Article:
I was lucky that I was a student until my children were born, so it was actually cheaper in SO many ways for me to stay home (way less gas, less convenience food, less eating out, etc.)

Reborn said...

Thanks for the article Sarah Mae!

I would add that learning to do things yourself helps a lot too. Even since we married, I've cut my husband's hair with electric clippers. It wasn't anything to brag about at first (and took me over an hour!), but I'm really good now. Making minor home repairs yourself, buying used furniture and fixing it up, and making homemade gifts are other good ways we've found to save money.

We also buy our gas with a credit card that we pay off every month... and every once in a while I cash in the points for gift cards to restaurants which we use for birthdays and stuff.

For zillions more tips (from the expected to completely crazy, like dumpster diving!) I highly recommend the book "The Tightwad Gazette".

Also, where I live $300/month rent is NOTHING!!! We paid $750/mo for a crusty 1 bedroom basement apartment! Our mortgage payment is now double that. I wish I lived in a lower COL area!

Amy Matthews said...

So many people talk about the sacrifice that it takes to stay at home but I would like to mention the huge sacrifice that it takes to work outside the home. The sacrifice on our children's lives. For us it wasn't a question andwhen people ask me how we do it on one income in this world I often twll them that we decided that love, care, nourishment, discipline and time spend on and with the children are so far more important than a big house, steak dinners, new cars, or satalite tv.

In our case we even sold our bigger home for a less expensive one when our third child was coming along. People called us crazy calling our priorities all messed up, but I believe its quite the opposite.

I make our own laundry soap and use simple cleaners that cost much less, I have learned how to get 5 meals from a single 4 pound chicken. We may not have brand new clothes but I feel very useful when I scout out the best yard sales and resale buys to provide for our family. Just because the culture makes it harder for us to be stay-at-home wives and mothers doesn't mean that we should march into the workplace. God's plan is always the best and I believe with all myself that He gave me these wonderful children for my husband and I to bring up, not a daycare or baby sitter. It is our responsibilty to raise up our children and to teach them the ways of the Lord, how can we do that effectively if they are under someone else's care for so many hours of every day while we work outside the home?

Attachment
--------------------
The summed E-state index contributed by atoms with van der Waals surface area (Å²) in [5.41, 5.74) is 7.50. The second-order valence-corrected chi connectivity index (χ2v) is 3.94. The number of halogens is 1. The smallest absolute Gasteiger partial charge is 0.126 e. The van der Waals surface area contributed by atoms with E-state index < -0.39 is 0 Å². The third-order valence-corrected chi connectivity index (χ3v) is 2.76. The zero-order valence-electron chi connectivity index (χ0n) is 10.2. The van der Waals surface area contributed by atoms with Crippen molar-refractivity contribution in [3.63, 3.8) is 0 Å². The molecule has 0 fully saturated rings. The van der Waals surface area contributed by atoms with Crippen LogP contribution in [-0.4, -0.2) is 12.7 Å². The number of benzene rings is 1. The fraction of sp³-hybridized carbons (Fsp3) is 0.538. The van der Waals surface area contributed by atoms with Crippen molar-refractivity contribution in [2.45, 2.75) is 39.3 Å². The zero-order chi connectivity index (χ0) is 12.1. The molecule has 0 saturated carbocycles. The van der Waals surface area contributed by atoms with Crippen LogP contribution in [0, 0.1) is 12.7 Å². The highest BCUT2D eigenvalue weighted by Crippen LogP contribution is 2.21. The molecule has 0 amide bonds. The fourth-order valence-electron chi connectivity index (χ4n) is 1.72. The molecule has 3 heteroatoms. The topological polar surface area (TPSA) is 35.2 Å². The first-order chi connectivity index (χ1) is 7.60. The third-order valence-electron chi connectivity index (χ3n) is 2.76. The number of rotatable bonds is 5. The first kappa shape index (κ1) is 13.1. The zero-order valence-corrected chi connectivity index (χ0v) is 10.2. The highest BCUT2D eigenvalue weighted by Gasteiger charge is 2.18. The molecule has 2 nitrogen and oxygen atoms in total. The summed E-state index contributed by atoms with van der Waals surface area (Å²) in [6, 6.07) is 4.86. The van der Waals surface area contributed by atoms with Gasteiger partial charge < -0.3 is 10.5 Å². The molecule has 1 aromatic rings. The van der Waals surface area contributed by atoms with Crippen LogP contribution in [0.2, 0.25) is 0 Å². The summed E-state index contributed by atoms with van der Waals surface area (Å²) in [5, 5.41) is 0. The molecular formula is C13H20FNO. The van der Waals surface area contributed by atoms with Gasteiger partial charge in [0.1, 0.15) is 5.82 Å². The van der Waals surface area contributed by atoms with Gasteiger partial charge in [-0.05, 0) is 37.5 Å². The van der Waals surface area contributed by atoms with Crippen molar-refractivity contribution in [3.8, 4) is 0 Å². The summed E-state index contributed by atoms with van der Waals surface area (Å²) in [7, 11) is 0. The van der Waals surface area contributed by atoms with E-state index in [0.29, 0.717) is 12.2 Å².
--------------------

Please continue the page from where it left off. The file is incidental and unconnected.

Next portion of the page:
I believe that my children are healthier all around because I stay at home with them. I think that many many times when we sacrifice more money for an investment in our kids that they are well aware of it. I think it says alot when we are willing to say to our kids that they are more important than anything else.

Alot of times we use the excuse that we work to provide for our children but in reality we can provide the needs of our children on one income. It may take some changes in the way we live but what else could be more worth that "sacrifice"?

Sarah Mae said...

"So many people talk about the sacrifice that it takes to stay at home but I would like to mention the huge sacrifice that it takes to work outside the home. The sacrifice on our children's lives."

Excellent point Amy!

Kristenph said...

Great post. I also always planned to stay home once I had children even though I had a high paying job. I found myself explaining my frugal ways to the Wal-mart checker a couple of weeks ago. (I blogged about it http://www.homeschoolblogger.com/kristenph/694286/ )

I agree, it's really not a sacrifice. BTW, you're the second person in 2 days that said their grocery budget was $200-$250 per month. I really MUST compare notes. I thought I was doing great at $500 for a family of 6.